C-section May Increase the Risk of Childhood Leukemia
When weighing the pros and cons of having a vaginal or cesarean birth there are many factors to consider – the risks of bleeding, infection, uterine rupture, etc. But, recent research suggests that there may be one more thing to keep in mind: a C-section delivery can increase the risk of a child developing leukemia later in life.
Several studies conducted by researchers from the Center for Integrative Research on Childhood Leukemia and the Environment (CIRCLE) and the Childhood Leukemia International Consortium (CLIC) have shown that children born via c-section are more likely to develop leukemia than those born via vaginal delivery, after adjusting for other risk factors. These results suggest that there are possible connections between c-section, abnormal development of the immune system, and childhood leukemia.
Abnormal immune development can cause childhood leukemia.
Acute lymphoblastic leukemia (ALL) is the most common type of childhood leukemia. Childhood ALL is a cancer of the immune cells which is most common among very young children. Doctors think that abnormal immune development very early in life may cause childhood ALL. For example, it has been shown that coming into contact with other children for long periods of time starting at an early age – for example, contact with older siblings and daycare attendance – PROTECTS against childhood ALL. The theory is that exposure to a variety of infections very early in life trains the immune system, thereby reducing the chances that any later infection (or the body’s reaction to that infection) will cause leukemia. Children who don’t get this early “immune education” will inevitably be exposed to common childhood infections, but their uneducated immune systems are more likely to react poorly, and in some very rare cases this can lead to leukemia. In the same way, we believe that abnormal immune development following c-section may also cause childhood leukemia.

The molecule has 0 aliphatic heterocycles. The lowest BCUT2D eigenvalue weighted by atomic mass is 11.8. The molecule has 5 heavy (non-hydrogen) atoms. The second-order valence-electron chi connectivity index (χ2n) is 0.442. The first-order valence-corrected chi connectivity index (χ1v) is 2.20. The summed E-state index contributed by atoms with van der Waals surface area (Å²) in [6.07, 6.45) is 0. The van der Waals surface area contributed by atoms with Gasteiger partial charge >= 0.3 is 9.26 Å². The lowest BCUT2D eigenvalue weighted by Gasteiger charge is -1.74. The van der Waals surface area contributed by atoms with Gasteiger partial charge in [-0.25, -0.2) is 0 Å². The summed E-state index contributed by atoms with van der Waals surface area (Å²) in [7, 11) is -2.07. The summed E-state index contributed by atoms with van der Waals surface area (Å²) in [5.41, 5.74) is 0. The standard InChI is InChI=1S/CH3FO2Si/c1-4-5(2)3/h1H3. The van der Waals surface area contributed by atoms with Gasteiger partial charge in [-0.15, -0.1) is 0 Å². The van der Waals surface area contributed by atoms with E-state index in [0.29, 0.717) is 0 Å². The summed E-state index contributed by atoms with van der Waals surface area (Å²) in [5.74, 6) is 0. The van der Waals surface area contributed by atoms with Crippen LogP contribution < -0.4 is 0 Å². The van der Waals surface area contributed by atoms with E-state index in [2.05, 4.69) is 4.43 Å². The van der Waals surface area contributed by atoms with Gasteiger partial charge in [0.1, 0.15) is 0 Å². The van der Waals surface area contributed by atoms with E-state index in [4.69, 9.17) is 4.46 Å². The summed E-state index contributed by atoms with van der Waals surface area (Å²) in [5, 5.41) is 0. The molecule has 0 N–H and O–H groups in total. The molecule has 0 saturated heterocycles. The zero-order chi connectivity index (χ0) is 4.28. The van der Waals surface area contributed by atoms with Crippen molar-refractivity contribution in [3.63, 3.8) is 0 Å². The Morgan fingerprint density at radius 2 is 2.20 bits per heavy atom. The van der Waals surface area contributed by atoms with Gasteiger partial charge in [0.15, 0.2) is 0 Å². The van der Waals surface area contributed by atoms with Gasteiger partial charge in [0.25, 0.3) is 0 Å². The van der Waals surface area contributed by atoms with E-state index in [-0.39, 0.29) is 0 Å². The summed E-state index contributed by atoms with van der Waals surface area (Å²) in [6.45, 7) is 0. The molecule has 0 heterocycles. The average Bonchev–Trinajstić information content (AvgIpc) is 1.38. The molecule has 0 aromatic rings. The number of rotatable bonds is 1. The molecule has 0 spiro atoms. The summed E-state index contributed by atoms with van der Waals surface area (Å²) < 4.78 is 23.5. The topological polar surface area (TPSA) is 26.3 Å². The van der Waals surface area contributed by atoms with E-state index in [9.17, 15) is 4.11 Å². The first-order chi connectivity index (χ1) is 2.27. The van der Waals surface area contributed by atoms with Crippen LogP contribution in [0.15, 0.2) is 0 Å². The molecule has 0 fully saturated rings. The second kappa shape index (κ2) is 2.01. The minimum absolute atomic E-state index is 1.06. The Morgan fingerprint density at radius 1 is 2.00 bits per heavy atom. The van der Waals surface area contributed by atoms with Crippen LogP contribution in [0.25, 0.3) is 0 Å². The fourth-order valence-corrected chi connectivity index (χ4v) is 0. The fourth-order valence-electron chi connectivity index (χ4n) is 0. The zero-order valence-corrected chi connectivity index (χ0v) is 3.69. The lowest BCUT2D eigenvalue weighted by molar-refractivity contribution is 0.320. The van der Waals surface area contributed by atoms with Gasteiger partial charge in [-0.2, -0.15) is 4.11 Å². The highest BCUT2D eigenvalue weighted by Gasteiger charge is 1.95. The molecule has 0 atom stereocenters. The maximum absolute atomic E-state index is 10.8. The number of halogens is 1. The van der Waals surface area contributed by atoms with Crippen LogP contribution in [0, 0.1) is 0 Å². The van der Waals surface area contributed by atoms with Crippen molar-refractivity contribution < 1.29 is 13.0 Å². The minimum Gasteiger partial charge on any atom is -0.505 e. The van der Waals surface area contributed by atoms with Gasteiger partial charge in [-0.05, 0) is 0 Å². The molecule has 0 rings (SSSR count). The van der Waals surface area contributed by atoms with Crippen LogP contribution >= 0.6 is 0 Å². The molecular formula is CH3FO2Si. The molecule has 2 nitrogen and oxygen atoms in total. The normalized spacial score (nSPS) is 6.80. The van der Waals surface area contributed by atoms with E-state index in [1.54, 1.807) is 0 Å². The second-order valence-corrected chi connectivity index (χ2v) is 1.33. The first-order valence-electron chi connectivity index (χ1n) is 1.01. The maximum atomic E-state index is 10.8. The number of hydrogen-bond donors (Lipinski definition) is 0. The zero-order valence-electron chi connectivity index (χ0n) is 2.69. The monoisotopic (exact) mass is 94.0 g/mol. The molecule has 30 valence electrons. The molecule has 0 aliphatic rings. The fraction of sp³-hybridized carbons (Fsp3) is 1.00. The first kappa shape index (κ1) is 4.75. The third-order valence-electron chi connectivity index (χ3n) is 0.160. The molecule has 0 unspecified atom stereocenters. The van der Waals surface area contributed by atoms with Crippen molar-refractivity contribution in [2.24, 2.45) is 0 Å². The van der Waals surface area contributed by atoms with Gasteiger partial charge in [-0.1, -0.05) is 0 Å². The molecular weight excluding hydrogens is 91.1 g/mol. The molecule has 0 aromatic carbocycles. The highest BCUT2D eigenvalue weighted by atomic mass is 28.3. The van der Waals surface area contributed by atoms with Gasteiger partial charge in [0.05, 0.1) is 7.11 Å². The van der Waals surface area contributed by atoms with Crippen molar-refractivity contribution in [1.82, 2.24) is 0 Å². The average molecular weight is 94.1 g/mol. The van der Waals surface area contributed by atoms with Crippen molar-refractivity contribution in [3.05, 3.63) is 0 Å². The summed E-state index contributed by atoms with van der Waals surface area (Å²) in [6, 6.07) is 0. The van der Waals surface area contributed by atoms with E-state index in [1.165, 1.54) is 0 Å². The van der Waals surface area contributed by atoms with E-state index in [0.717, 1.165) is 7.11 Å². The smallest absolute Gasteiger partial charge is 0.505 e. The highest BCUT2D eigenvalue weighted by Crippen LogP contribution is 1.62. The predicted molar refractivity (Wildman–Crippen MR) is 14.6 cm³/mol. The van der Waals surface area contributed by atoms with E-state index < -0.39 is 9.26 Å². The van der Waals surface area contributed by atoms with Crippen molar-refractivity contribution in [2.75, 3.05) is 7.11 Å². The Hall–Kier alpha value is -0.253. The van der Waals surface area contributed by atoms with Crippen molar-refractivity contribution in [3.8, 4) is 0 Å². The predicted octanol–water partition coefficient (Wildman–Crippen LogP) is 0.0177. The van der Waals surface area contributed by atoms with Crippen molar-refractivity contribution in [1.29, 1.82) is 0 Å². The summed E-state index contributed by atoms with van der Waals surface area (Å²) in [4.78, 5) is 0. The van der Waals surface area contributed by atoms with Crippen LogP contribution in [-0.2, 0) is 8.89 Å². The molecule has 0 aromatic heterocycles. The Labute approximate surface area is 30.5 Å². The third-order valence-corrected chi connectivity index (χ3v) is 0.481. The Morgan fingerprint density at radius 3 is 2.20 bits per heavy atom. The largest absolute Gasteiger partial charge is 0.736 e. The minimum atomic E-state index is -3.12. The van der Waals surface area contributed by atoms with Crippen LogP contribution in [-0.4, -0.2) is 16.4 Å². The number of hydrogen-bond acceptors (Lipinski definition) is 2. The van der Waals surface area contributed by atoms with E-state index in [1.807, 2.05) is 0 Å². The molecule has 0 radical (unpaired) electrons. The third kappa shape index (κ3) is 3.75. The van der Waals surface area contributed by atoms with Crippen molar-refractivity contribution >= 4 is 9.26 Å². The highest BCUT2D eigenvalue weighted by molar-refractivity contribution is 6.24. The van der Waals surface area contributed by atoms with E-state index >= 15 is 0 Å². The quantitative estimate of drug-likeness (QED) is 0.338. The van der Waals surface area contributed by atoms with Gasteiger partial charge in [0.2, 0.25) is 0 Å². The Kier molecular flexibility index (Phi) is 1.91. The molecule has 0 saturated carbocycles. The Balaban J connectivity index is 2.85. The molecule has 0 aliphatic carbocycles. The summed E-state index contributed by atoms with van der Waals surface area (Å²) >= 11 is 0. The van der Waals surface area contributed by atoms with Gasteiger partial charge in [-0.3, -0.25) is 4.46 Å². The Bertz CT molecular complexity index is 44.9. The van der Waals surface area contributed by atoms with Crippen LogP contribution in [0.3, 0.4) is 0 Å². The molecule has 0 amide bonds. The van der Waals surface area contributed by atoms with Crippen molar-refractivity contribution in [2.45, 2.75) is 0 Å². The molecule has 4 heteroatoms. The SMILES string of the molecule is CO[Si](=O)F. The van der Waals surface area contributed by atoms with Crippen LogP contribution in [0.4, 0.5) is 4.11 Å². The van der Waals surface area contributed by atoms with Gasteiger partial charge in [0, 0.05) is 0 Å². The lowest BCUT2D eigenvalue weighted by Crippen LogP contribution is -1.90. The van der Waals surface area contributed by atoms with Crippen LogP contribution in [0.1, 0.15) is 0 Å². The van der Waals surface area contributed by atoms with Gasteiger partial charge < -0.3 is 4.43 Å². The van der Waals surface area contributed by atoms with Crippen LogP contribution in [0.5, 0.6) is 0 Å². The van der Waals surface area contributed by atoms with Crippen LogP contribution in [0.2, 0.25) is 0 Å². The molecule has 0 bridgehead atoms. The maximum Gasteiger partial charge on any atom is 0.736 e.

C-Sections may alter immune development after birth.
In the womb, babies are not normally exposed to any germs at all. As soon as they are born, they start to acquire the normal germs that live in the mouth, in the intestine, and on the skin. This is called “microbial colonization”, and it helps prepare the baby’s immune system to respond to future attacks. During a vaginal birth, the baby comes into contact with beneficial bacteria while passing through her mother’s birth canal. This exposure creates antibodies that remain active for the first few weeks of the baby’s life, bolstering the neonatal immune system. A vaginal delivery also forces the baby to respond to an intense environment which causes a spike in levels of a hormone called cortisol. This increase in cortisol levels at birth also helps to regulate the baby’s immune reactions.
In contrast, during a pre-labor c-section the baby is NOT exposed to the mother’s microbial flora, which hampers normal immune development. The result is a lack of essential antibodies among babies born via elective c-section. Also, because they may not experience the normal stress of birth, these newborns also have lower cortisol levels at birth. In combination, these factors might disrupt normal immune development leaving some elective c-section babies with weaker immune responses after birth.
Childhood leukemia is a rare disease.
C-section is associated with a small increase in the risk of childhood leukemia, but c-sections are responsible for only a small number of additional cases each year. Other risks will likely be paramount in a mother’s decision to choose between a vaginal delivery and a cesarean one. However, for women who have been medically approved by their doctors to attempt a vaginal delivery, it may be reassuring to know that our research findings further reinforce the benefits of this birth method.
Francis SS, Selvin S, Metayer C, et al. Mode of delivery and risk of childhood leukemia. Cancer Epidemiol Biomarkers Prev. 2014;23(5):876-881. doi:10.1158/1055-9965.EPI-13-1098
Marcotte EL, Thomopoulos TP, Infante-Rivard C, et al. Caesarean delivery and risk of childhood leukaemia: a pooled analysis from the Childhood Leukemia International Consortium (CLIC). Lancet Haematol. 2016;3(4):e176-e185. doi:10.1016/S2352-3026(16)00002-8
Wang R, Wiemels JL, Metayer C, et al. Cesarean Section and Risk of Childhood Acute Lymphoblastic Leukemia in a Population-Based, Record-Linkage Study in California. Am J Epidemiol. 2017;185(2):96-105. doi:10.1093/aje/kww153